Saturday, December 31, 2005

Pov Pob

Fresno has the largest Hmong population in the U.S.A., and every year there is a big Hmong New Year celebration at the Fresno Fairgrounds. The kids have this wacky courtship game they play. Watch! (video/quicktime Object)

I like that they use tennis balls.

Saturday, December 24, 2005

In Hoc Anno Domini

This editorial appeared in the Wall Street Journal today. It was written in 1949 and they've been running it yearly ever since (just one of many reasons why I love the Journal). It's a beautiful testament to the significance of Christmas to people of all backgrounds.

In Hoc Anno Domini
December 24, 2005; Page A8

When Saul of Tarsus set out on his journey to Damascus the whole of the known world lay in bondage. There was one state, and it was Rome. There was one master for it all, and he was Tiberius Caesar.

Everywhere there was civil order, for the arm of the Roman law was long. Everywhere there was stability, in government and in society, for the centurions saw that it was so.

But everywhere there was something else, too. There was oppression -- for those who were not the friends of Tiberius Caesar. There was the tax gatherer to take the grain from the fields and the flax from the spindle to feed the legions or to fill the hungry treasury from which divine Caesar gave largess to the people. There was the impressor to find recruits for the circuses. There were executioners to quiet those whom the Emperor proscribed. What was a man for but to serve Caesar?

There was the persecution of men who dared think differently, who heard strange voices or read strange manuscripts. There was enslavement of men whose tribes came not from Rome, disdain for those who did not have the familiar visage. And most of all, there was everywhere a contempt for human life. What, to the strong, was one man more or less in a crowded world?

Then, of a sudden, there was a light in the world, and a man from Galilee saying, Render unto Caesar the things which are Caesar's and unto God the things that are God's.

And the voice from Galilee, which would defy Caesar, offered a new Kingdom in which each man could walk upright and bow to none but his God. Inasmuch as ye have done it unto one of the least of these my brethren, ye have done it unto me. And he sent this gospel of the Kingdom of Man into the uttermost ends of the earth.

So the light came into the world and the men who lived in darkness were afraid, and they tried to lower a curtain so that man would still believe salvation lay with the leaders.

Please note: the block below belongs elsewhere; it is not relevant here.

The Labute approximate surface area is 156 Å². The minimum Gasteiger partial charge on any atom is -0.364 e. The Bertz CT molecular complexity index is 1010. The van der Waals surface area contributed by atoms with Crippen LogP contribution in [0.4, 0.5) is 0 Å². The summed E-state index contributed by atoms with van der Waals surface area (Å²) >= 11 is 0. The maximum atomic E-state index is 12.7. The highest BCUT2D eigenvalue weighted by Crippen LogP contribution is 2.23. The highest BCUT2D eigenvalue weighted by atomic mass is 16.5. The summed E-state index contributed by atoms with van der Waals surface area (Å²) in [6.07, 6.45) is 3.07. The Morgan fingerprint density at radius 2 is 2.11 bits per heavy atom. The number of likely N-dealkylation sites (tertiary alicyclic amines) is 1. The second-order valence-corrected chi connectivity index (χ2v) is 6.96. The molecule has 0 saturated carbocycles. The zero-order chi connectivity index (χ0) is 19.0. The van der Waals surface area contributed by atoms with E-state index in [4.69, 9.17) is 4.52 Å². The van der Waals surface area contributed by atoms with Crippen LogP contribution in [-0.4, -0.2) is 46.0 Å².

But it came to pass for a while in divers places that the truth did set man free, although the men of darkness were offended and they tried to put out the light. The voice said, Haste ye. Walk while you have the light, lest darkness come upon you, for he that walketh in darkness knoweth not whither he goeth.

Along the road to Damascus the light shone brightly. But afterward Paul of Tarsus, too, was sore afraid. He feared that other Caesars, other prophets, might one day persuade men that man was nothing save a servant unto them, that men might yield up their birthright from God for pottage and walk no more in freedom.

Then might it come to pass that darkness would settle again over the lands and there would be a burning of books and men would think only of what they should eat and what they should wear, and would give heed only to new Caesars and to false prophets. Then might it come to pass that men would not look upward to see even a winter's star in the East, and once more, there would be no light at all in the darkness.

And so Paul, the apostle of the Son of Man, spoke to his brethren, the Galatians, the words he would have us remember afterward in each of the years of his Lord:

Stand fast therefore in the liberty wherewith Christ has made us free and be not entangled again with the yoke of bondage.

This editorial was written in 1949 by the late Vermont Royster and has been published annually since.

Tuesday, December 20, 2005


I had to write a limerick for JR becuase I forgot to submit my snippets. (I know the previous sentence makes no sense to a non-Googler):

Larry, Sergey, and Eric
Don't snip - or at least, don't share it.
But alas I'm just me
A lowly A-P
I'll do it next week - I sware it!

This was forwarded by JR to LS&E in an attempt to call them out for not submitting snippets just 'cuz their billionaires.

Monday, December 19, 2005


For the past two years, I've worked on Fast for Armenia, an annual fundraiser I helped start with the Stanford Armenian Students Association. Last year, we raised over $13,000 through donations and sales of wristbands. The funds went to support Armenian schoolchildren -- we were able to give them full sets of textbooks, new desks, and other school supplies. Here are some pictures of the kids from one of the schools we supported in the village of Antarout.

Friday, December 16, 2005

China China China

This is my most favorite picture ever, from my trip to China with Googs. The girls are all freshmen at Jiaotong University in Shanghai. I demoed products for them, but mostly they wanted to know about my life in the US and what college was like for me. There was lots of giggling.

Umm...yeah.... i've been at the Googs for 7 months now, as an APMM. I work on a couple of products, one of them being Blogger. I've always been a bit paranoid when it comes to The Internets, and I've never blogged because I was always concerned that something I wrote would come back to haunt me 20 years down the road when I run for president. But after some Deep Thoughts and a bit of mathematicalisms, I came to the realization that:

P[life(subscript 2025) = presidential candidate]*[Blog(subscript value) | life(subscript 2025) = presidential candidate]
(1 - P[life(subscript 2025) = presidential candidate])*[Blog(subscript value) | life(subscript 2005) != presidential candidate]

Therefore, I (finally) started a blog. Yes, I know I'm 7 months late.